This work was supported by Jinan government financial support (JK201303067 and 201305033), Shandong government financial support (L37002013098), NSFC (51471099), and China 973 project (no. 2012CB825702). The authors are grateful to Professor Tongguang Zhai from University of Kentucky for his valuable discussions and assistance in the present paper.
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Yuchao Niu, (1,2) Xiaoyu Ma, (1) Xiangju Liu, (2) Weimin Wang, (3) Yongtai Zhen, (4) and Ying Gao (2)
(1) Co-Innovation Center for Green Building Shandong Jianzhu University, Jinan 250101, China
(2) School of Materiel Science and Engineering, Shandong Jianzhu University, Jinan 250101, China
(3) The Key Laboratory for Liquid-Solid Structural Evolution & Processing of Materials, Ministry Education, Shandong University, Jinan 250061, China
(4) Shandong Yucheng Hanneng Solar Power Co., Ltd, Shandong, Yucheng 251200, China
Correspondence should be addressed to Weimin Wang; firstname.lastname@example.org
Received 3 April 2017; Accepted 12 June 2017; Published 25 July 2017
Academic Editor: Zhengjun Zhang
Caption: Figure 1: AFM morphologies of glass substrates, ITO, and AZO layers.
Caption: Figure 2: Average deposition rate of ITO and AZO (a) and Ag layer and the morphology of Ag layers (thickness of 4 nm) on glass substrate (b).
Caption: Figure 3: SEM morphologies of Ag layer with different thicknesses on the 25 nm underlayer: (a-d) on ITO, (e-h) on AZO.
Caption: Figure 4: Relationship between sheet resistance and the thickness of Ag layer on different substrates.
Caption: Figure 5: Performance of IAI (a-d) and ZAZ (e-h) with different layer thicknesses.
Caption: Figure 6: IAI and ZAZ Haacke figure of merit.
Table 1: Sheet resistance related to thickness of the Ag layers. [R.sub.S], Ag [OMEGA]/sq thickness, Ag/25 nm Ag/25 nm nm ITO/glass AZO/glass Ag/glass 0 625 17200 [infinity] 3 97 130 287 4 52 65 114 6 18.3 13.2 23 8 5.53 4.02 5.53 10 3.45 3.34 3.75 12 3.28 3.11 3.31 Table 2: Haacke figure of merit of IAI and ZAZ sandwiched layers. [R.sub.S], Sandwiched layers [T.sub.550], % [OMEGA]/sq ITO (34 nm)/Ag (7 nm)/ITO (34 nm) 84.87 7.79 ITO (37 nm)/Ag (7 nm)/ITO (37 nm) 85.14 8.04 ITO (34 nm)/Ag (9 nm)/ITO (34 nm) 78.64 5.64 ITO (37 nm)/Ag (9 nm)/ITO (37 nm) 79.73 5.53 ITO (34 nm)/Ag (11 nm)/ITO (34 nm) 84.14 4.64 ITO (37 nm)/Ag (11 nm)/ITO (37 nm) 83.52 4.61 ITO (30 nm)/Ag (13 nm)/ITO (30 nm) 80.21 4.23 ITO (37 nm)/Ag (13 nm)/ITO (37 nm) 79.59 4.14 AZO (25 nm)/Ag (7 nm)/AZO (25 nm) 83.69 5.76 AZO (27 nm)/Ag (7 nm)/AZO (27 nm) 81.39 4.82 AZO (32 nm)/Ag (9 nm)/AZO (32 nm) 85.81 4.08 AZO (35 nm)/Ag (9 nm)/AZO (35 nm) 85.55 3.84 AZO (40 nm)/Ag (9 nm)/AZO (40 nm) 83.88 3.67 AZO (35 nm)/Ag (11 nm)/AZO (35 nm) 75.15 3.11 AZO (40 nm)/Ag (11 nm)/AZO (40 nm) 77.34 3.10 AZO (19 nm)/Ag (13 nm)/AZO (19 nm) 74.45 3.03 AZO (27 nm)/Ag (13 nm)/AZO (27 nm) 74.49 2.54 [[PHI].sub.TC], Sandwiched layers [[OMEGA].sup.-1] ITO (34 nm)/Ag (7 nm)/ITO (34 nm) 0.02488 ITO (37 nm)/Ag (7 nm)/ITO (37 nm) 0.02489 ITO (34 nm)/Ag (9 nm)/ITO (34 nm) 0.01604 ITO (37 nm)/Ag (9 nm)/ITO (37 nm) 0.02237 ITO (34 nm)/Ag (11 nm)/ITO (34 nm) 0.03833 ITO (37 nm)/Ag (11 nm)/ITO (37 nm) 0.03583 ITO (30 nm)/Ag (13 nm)/ITO (30 nm) 0.02606 ITO (37 nm)/Ag (13 nm)/ITO (37 nm) 0.02464 AZO (25 nm)/Ag (7 nm)/AZO (25 nm) 0.02926 AZO (27 nm)/Ag (7 nm)/AZO (27 nm) 0.02646 AZO (32 nm)/Ag (9 nm)/AZO (32 nm) 0.05305 AZO (35 nm)/Ag (9 nm)/AZO (35 nm) 0.05469 AZO (40 nm)/Ag (9 nm)/AZO (40 nm) 0.04698 AZO (35 nm)/Ag (11 nm)/AZO (35 nm) 0.01847 AZO (40 nm)/Ag (11 nm)/AZO (40 nm) 0.02470 AZO (19 nm)/Ag (13 nm)/AZO (19 nm) 0.01727 AZO (27 nm)/Ag (13 nm)/AZO (27 nm) 0.02071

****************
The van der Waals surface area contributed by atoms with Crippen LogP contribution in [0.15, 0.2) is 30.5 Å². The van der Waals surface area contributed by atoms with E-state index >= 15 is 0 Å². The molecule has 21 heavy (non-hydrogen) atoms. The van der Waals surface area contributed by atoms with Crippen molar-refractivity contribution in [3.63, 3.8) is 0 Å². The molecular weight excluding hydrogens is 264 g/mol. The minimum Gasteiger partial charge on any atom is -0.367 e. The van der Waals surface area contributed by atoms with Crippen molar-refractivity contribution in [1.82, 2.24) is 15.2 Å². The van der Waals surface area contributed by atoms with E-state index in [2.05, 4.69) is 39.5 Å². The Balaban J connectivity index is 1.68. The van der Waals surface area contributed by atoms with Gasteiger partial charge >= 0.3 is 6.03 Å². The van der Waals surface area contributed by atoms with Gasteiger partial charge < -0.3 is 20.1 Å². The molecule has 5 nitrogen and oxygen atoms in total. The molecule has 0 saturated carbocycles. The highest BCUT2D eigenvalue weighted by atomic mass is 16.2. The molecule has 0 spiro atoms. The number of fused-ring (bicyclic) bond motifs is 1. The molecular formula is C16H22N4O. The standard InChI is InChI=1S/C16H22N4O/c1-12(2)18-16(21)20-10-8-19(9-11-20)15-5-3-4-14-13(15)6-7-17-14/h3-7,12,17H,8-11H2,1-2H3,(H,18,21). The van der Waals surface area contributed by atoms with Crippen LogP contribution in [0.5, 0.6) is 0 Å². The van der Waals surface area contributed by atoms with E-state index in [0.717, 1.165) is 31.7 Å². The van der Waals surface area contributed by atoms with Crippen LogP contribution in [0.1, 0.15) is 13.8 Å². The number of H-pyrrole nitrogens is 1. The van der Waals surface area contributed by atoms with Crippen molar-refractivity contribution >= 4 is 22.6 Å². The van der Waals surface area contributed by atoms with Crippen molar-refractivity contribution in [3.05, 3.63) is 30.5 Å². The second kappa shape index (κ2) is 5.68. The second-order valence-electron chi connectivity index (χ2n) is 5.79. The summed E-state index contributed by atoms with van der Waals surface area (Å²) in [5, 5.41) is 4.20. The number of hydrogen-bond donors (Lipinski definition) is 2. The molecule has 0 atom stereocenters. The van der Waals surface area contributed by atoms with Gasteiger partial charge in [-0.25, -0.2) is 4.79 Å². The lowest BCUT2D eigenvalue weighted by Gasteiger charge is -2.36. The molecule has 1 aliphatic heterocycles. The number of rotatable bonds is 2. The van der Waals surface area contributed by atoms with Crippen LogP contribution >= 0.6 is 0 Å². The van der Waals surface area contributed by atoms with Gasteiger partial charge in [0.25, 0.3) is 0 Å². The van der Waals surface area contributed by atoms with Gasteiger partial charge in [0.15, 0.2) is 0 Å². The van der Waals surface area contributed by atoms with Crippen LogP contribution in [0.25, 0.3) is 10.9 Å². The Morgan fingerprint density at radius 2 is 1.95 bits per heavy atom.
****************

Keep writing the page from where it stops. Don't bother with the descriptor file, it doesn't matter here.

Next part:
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|Title Annotation:||Research Article|
|Author:||Niu, Yuchao; Ma, Xiaoyu; Liu, Xiangju; Wang, Weimin; Zhen, Yongtai; Gao, Ying|
|Publication:||Journal of Nanoscience|
|Date:||Jan 1, 2017|